Corsair Carbide 300R and Obsidian 550D Review

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Corsair Obsidian 550D: Exterior, Interior, and Installation

From the outside, the 550D looks like a solid brick. There are no big, clear side panels to let you see the guts of your system; instead, the only non-solid visible surface is the rear of the case, which includes the typical I/O panel cutout, fan mount, and expansion slot covers. This, as we mentioned, is because the chassis is built to swallow sound.

Corsair really wants you to use the 550D to build a quiet, sealed-up system, but it’s not forcing you into anything. There are fan mounts hidden behind panels on the top, side, and front of the case. The two intake fans are actually doubly hidden; the front panel swings open to reveal a sizable vent cover that can itself be removed entirely to uncover the fans. There are also vent covers on the side and top of the case that pop off to unveil two fan mounts each.


Each of the fan mounts is covered by dust filters, which are stuck on there magnetically. If and when you need to clean them, you can just pull them right off and slap them back on when you’re done.

The fan mounts themselves are all outfitted with rubber and silicone dampers to cut down on vibration noise, as are the feet underneath the case. There’s a PSU/fan dust filter underneath as well, although it sticks quite a bit when you’re trying to pull it out.

One other small detail of note is the easy one-button removal of the side panels. Case manufacturers are always coming up with new ways to make removing side panels an easier experience, and this is one we particularly like. There are two buttons located on the upper back portion of the 550D, one for each panel. You simply press a button to release a panel, and to put it back in place, you just snap it in. There are no screws required, so you’ll never have to keep track of anything (other than two large pieces of metal) when you need to access to the guts of your system.


Continuing on with the theme of noise-cutting construction, both of the side panels (including that vent cover we mentioned) are lined with sound dampening material, as are the vent covers on the top and front of the case. The bottom lip of the case, where the side panels meet the case edge, is lined with rubber, and like the fan mounts, the drive bays have rubber and silicone dampers to avoid vibration noise. Even the PSU has rubber feet and gaskets between it and the metal of the case.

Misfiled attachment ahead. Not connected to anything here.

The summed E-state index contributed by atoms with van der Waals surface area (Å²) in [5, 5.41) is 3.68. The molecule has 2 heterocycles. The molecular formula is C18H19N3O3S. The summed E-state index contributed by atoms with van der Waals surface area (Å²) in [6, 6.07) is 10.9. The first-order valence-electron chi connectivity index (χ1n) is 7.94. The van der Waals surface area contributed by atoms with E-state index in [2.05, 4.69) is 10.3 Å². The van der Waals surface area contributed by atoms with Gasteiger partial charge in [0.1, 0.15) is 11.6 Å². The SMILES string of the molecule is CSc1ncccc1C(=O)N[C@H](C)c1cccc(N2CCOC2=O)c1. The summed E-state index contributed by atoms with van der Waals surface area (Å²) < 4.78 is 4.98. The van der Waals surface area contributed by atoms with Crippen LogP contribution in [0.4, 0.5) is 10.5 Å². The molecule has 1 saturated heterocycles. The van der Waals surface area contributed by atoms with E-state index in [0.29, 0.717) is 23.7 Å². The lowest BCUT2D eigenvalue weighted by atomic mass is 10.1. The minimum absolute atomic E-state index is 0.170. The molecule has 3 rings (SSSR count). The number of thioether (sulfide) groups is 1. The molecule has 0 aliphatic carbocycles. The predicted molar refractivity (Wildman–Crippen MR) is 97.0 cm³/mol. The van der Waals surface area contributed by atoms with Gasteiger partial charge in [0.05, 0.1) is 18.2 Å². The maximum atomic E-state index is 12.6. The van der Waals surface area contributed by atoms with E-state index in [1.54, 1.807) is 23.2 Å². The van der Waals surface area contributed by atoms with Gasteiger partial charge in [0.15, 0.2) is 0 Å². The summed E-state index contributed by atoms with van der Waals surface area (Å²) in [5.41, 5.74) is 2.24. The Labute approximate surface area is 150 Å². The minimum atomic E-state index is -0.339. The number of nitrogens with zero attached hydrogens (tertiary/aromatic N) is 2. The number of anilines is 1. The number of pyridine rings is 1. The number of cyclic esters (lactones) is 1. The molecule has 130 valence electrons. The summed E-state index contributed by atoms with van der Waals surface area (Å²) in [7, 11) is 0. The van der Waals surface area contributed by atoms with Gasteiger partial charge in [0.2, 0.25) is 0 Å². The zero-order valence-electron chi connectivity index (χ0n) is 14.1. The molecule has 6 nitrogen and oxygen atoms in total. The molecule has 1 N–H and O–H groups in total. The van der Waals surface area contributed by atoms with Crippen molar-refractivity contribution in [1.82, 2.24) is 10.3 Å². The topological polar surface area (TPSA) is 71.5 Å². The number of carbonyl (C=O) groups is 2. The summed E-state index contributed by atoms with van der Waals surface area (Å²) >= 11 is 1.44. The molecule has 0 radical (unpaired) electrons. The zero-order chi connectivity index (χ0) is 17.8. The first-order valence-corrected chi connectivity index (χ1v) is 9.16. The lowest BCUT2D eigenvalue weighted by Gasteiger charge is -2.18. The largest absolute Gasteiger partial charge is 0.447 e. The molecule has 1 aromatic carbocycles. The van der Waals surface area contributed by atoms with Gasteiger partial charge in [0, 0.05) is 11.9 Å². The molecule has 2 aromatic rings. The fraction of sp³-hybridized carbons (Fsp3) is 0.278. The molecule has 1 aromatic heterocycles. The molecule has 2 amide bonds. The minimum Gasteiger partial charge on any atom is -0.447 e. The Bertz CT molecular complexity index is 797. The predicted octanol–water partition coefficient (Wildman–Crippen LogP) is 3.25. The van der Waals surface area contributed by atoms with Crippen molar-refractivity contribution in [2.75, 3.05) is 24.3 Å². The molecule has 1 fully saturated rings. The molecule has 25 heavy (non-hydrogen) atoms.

The topmost of the 550D’s two 3.5-inch cages sits right in the middle of the case vertically and can be removed to make way for a large graphics card (up to 452mm in length) as well as facilitate better overall interior airflow. The cage won’t surrender easily, though; you’ll need to take out three screws (two in front, one in back) and use some elbow grease to jimmy the thing out.


Although Corsair did a good job designed the interior of the 550D, there’s one feature that we just don’t get: the recessed motherboard tray. Without gaining any substantial advantages, you lose precious space behind the motherboard for cable management, and it can block some of a motherboard’s SATA ports where the dipped tray meets the raised interior edge of the case interior.

Clearance is also a problem for the hard drive bays. The cages are rotated 90 degrees toward the side of the case so that you can connect your power and SATA cables easily, but there when you close the case, the side panel actually presses up against the cable connectors, inviting extra wear and tear.


Still, all that sound dampening construction is a saving grace despite any other inadequacies. When the system was running with all vents closed, the case fans were virtually inaudible; all we could hear was the muffled whine of our CPU cooler. When the system load kicked up a notch the exhaust fan did whine just a smidge, and that noise increased slightly after several minutes under load. Obviously, with all the vents open the noise level was greater, but the quiet case fans kept it to an impressive minimum.

For a relatively small case (19.5 x 20.9 x 8.7 inches [HxWxD]), the 550D’s interior offers a surprising amount of room in which to work. It’s not exactly cavernous, but we had little trouble running cables hither and yon and connecting our leads where we needed.


However, as we mentioned previously, the recessed motherboard tray caused a problem by blocking the lower row of our motherboard’s SATA ports, and even cables we plugged into the top row fit a little too snugly for our liking.

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